The human papillomavirus (HPV) is now responsible for more than 60 percent of the cases of oropharyngeal cancer diagnosed at Penn State Milton S. Hershey Medical Center, according to Dr. David Goldenberg, professor of surgery and medicine, and director of Head and Neck Surgery.
Oropharyngeal cancer can affect the back third of the tongue, the soft palate, side and back walls of the throat and the tonsils.
“Infection with certain kinds of HPV is a growing risk for some types of head and neck cancer in those who have never smoked,” Goldenberg said.
HPV is the most common sexually transmitted infection — so common that most sexually active people get some variety of it at some point in their lives. There are many types of HPV however, and only some of them cause warts or cancer. Even people who get the type of HPV that can cause cancer may never develop the disease.
In general, head and neck cancers are twice as common among men as women, and most of those are diagnosed in people age 50 and older — with the exception of cancers caused by HPV. Those are showing up in younger people.
Head and neck cancers begin with abnormal changes in the squamous cells that line the moist surfaces inside the head and neck, including the throat, nose and mouth, and swallowing passage. Those who use both alcohol and tobacco heavily are much more at risk than those who only smoke.
“There is a synergistic effect with the combination of alcohol and tobacco together,” Goldenberg said.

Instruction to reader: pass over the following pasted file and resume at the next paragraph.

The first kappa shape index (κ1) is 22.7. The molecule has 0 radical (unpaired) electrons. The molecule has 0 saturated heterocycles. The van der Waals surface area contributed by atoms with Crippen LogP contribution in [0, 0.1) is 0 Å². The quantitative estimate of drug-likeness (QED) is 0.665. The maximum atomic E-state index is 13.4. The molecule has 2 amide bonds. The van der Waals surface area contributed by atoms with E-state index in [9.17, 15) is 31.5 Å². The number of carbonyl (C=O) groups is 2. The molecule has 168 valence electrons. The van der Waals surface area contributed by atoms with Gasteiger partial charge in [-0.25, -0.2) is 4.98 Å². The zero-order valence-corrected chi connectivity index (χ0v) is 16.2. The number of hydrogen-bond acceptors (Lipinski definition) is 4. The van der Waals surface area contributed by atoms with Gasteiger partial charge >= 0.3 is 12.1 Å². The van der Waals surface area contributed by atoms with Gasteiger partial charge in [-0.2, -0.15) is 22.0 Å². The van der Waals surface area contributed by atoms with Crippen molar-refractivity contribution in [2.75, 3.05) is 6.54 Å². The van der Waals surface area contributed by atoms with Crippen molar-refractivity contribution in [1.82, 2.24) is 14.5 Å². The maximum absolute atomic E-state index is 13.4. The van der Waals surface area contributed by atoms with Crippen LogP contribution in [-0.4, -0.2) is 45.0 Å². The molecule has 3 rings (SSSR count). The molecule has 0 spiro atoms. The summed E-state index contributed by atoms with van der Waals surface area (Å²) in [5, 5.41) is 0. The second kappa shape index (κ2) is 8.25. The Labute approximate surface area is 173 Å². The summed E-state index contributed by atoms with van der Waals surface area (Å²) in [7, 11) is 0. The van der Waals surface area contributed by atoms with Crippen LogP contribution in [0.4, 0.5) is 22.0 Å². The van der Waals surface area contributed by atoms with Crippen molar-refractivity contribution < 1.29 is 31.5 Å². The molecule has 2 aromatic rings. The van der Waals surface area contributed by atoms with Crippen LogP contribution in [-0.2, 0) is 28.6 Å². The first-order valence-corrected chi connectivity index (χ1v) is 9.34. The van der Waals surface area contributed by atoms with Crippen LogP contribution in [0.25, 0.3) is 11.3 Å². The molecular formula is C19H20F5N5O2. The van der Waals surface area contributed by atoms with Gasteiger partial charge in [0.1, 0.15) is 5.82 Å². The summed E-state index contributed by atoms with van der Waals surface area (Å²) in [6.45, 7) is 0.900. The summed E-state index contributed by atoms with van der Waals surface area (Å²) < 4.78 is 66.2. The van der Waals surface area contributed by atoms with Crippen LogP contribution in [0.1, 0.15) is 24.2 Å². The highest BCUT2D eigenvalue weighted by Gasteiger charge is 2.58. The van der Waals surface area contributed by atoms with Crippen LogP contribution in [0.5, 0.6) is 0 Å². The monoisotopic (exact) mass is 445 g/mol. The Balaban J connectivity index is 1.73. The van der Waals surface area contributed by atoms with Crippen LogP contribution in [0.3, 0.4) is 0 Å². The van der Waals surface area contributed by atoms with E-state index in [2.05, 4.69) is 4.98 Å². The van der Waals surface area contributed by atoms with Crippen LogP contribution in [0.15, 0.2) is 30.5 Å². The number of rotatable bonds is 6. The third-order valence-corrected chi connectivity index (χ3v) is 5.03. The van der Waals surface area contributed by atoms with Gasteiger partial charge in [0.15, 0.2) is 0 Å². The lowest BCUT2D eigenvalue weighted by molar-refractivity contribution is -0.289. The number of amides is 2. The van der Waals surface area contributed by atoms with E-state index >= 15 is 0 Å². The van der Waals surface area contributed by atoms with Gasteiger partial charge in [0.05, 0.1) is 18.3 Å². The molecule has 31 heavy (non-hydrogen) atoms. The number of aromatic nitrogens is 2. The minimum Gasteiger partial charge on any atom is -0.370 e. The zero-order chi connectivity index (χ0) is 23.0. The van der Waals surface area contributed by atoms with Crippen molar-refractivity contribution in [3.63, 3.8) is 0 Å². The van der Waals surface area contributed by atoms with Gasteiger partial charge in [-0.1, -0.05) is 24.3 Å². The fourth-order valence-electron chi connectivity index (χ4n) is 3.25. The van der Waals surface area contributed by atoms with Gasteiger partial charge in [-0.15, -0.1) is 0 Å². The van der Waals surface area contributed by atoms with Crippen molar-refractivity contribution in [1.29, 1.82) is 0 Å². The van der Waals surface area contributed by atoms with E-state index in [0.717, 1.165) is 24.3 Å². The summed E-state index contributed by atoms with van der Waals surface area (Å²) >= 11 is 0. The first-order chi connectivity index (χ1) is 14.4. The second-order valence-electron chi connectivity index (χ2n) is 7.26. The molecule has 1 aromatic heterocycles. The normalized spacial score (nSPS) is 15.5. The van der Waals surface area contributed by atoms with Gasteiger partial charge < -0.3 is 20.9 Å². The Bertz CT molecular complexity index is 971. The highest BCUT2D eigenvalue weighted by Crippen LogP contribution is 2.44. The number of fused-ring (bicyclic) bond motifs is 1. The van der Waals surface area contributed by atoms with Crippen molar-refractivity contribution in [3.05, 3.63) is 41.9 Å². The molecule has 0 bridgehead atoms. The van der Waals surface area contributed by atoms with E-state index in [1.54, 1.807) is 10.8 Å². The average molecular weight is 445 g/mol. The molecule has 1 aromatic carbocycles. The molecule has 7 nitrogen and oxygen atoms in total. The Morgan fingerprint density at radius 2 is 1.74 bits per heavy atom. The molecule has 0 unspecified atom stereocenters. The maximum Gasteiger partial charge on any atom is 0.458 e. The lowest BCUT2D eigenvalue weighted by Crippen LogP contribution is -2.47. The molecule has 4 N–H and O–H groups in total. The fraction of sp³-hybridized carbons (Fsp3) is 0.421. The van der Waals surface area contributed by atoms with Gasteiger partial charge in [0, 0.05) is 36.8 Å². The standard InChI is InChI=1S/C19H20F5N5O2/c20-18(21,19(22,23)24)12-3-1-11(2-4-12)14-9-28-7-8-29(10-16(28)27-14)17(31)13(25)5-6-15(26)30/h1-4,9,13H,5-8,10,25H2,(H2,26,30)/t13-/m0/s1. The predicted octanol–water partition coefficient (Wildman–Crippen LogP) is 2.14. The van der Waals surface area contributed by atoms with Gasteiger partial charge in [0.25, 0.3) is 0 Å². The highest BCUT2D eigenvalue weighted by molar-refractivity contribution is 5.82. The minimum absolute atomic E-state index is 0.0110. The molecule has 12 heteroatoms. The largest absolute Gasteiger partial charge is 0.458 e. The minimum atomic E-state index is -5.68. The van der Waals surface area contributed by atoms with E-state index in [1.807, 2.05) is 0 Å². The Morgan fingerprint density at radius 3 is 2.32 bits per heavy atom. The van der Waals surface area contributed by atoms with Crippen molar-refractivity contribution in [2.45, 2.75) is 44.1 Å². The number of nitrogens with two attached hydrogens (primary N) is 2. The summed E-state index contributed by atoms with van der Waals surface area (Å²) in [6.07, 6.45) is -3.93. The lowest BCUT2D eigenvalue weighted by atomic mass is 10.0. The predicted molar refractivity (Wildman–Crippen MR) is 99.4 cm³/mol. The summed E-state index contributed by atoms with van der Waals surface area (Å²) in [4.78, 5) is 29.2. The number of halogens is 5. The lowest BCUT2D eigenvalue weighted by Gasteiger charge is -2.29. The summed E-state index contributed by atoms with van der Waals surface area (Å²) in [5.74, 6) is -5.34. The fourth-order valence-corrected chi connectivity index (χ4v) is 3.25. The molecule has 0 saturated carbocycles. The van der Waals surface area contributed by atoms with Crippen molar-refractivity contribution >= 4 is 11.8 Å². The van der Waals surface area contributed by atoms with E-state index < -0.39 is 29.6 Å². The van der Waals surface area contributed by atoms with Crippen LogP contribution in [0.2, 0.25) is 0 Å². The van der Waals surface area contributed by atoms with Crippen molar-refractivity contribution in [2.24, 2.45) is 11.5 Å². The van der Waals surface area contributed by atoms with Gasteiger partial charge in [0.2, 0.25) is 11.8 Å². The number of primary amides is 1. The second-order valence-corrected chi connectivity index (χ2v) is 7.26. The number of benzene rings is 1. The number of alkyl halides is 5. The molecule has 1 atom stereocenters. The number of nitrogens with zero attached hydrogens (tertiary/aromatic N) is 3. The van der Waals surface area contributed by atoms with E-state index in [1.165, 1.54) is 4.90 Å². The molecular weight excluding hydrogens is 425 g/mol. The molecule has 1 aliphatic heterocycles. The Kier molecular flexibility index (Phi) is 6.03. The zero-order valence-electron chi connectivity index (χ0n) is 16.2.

Head and neck cancers sometimes show up as neck lumps, mouth sores, ill-fitting dentures or loose teeth. In other cases, the cancer is identified by hoarseness, a sore throat or a feeling of something stuck in the throat.
“Unfortunately, many people don’t come in until it is very late,” Goldenberg said.
Treatment for head and neck cancers includes surgery, radiation, chemotherapy or a combination of these. Actual treatment depends on the location and size of the cancer, and the patient’s health and preference. Goldenberg said certain areas are more amenable to surgery, while others are better treated with a combination of chemotherapy and radiation.
Like most cancer, the “garden variety” head and neck cancers have poor prognosis if not caught early, he said. HPV-induced cancers however, have a much better prognosis. For all types, Goldenberg said, early diagnosis is the key.
Regular dental checkups can help with early detection, as can paying attention to symptoms such as sores, ulcers, lumps, sore throat or hoarseness that last more than two or three weeks. Eliminating tobacco use and reducing alcohol consumption can reduce the risk as can good oral hygiene practices.
More than 50,000 people will develop head and neck cancer this year. Early detection can save lives. As part of Oral, Head and Neck Cancer Awareness Week, Penn State Hershey Cancer Institute will offer a free screening from 4 to 7 p.m. Monday, April 13, at the University Physician Center, Suite 400, on the Medical Center campus. Register by calling the CareLine at 800-243-1455.
The Medical Minute is a weekly health news feature brought to you by Penn State Milton S. Hershey Medical Center. Articles feature the expertise of Penn State Hershey faculty physicians and staff, and are designed to offer timely, relevant health information of interest to a broad audience.